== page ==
This publication marks the first time in a hundred years that a wide range of nineteenth-century American women's poetry has been accessible to the general public in a single volume. Included are the humorous parodies of Phoebe Cary and Mary Weston Fordham and the stirring abolitionist poems of Lydia Sigourney, Frances Harper, Maria Lowell, and Rose Terry Cooke. Included, too, are haunting reflections on madness, drug use, and suicide of women whose lives, as Cheryl Walker explains, were often as melodramatic as the poems they composed and published. In addition to works by more than two dozen poets, the anthology includes ample headnotes about each author's life and a brief critical evaluation of her work. Walker's introduction to the volume provides valuable contextual material to help readers understand the cultural background, economic necessities, literary conventions, and personal dynamics that governed women's poetic production in the nineteenth century.
In this illuminating critical study, Lesley Wheeler argues for a women’s tradition in American poetry lyric poetry characterized by figures of enclosure. She examines how six dissimilar yet interconnected poets employ this idiom: Emily Dickinson, Marianne Moore, H.D., Gwendolyn Brooks, Elizabeth Bishop, and Rita Dove.
As Wheeler notes, the terms “closed” and “open” have long posed problems for poets and scholars. Addressing such controversies, the author offers three meanings for enclosure: formal confinement, reserve or privacy in both style and content, and a central dependency on imagery of narrow spaces. She finds that Brooks does not exercise “privacy” in the same manner as Dickinson or H.D. and that Moore’s conception of poetic form contrasts sharply with those of Bishop and Dove. Nevertheless, Wheeler asserts, these authors demonstrate a common approach to the lyric that constitutes a central and overlooked mode of American poetry.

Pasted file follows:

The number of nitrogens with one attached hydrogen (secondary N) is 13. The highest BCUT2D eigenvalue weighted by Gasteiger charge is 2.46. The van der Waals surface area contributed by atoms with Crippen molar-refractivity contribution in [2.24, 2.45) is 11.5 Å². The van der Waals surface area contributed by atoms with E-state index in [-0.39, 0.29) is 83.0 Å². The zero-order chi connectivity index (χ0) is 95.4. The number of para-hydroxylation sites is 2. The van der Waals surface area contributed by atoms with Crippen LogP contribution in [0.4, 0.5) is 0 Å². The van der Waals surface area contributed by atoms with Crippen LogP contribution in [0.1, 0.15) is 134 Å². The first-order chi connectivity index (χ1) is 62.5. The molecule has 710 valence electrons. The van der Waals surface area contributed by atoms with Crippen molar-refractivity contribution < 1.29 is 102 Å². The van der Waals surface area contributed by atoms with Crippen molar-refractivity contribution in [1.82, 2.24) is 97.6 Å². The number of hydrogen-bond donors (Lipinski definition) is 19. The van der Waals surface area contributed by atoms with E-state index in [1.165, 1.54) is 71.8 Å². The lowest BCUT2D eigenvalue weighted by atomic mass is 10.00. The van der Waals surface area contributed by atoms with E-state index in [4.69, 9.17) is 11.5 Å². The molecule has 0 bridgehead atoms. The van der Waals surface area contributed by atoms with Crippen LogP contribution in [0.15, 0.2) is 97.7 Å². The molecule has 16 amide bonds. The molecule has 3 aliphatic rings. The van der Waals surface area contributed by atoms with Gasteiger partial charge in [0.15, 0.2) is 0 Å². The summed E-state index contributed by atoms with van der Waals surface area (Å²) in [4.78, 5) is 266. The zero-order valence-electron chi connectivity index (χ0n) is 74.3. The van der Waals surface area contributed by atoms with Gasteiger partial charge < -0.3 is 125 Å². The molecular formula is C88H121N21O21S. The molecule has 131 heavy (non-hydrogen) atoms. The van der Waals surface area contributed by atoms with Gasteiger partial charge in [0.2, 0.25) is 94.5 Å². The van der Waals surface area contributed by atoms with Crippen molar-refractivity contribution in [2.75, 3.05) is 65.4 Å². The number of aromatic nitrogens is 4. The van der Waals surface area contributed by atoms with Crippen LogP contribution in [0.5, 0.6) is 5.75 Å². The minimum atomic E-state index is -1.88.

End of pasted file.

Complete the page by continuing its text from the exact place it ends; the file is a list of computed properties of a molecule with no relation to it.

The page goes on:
In charting the history of an evolving and flexible poetic strategy, The Poetics of Enclosure also argues for the continuing relevance of lyric as a category. While the poets treated here all mount challenges to lyric definition, they also work in crucial relation to its traditions. All conceive of the lyric in terms of rhythmic and/or visual patterns; all allude to the metaphor of voice; and, in particular, all emphasize the boundaries between private and public that the lyric highlights. Where figures of enclosure appear, Wheeler argues, these poets not only illuminate their poetic practice but also, after Dickinson, acknowledge in shorthand their female peers and predecessors.
The Author: Lesley Wheeler is associate professor of English at Washington and Lee University. She has published essays and reviews in the African American Review, Callaloo, Critical Matrix, and other journals. Her poetry has appeared in such publications as American Writing, Northeast Journal, and American Standard.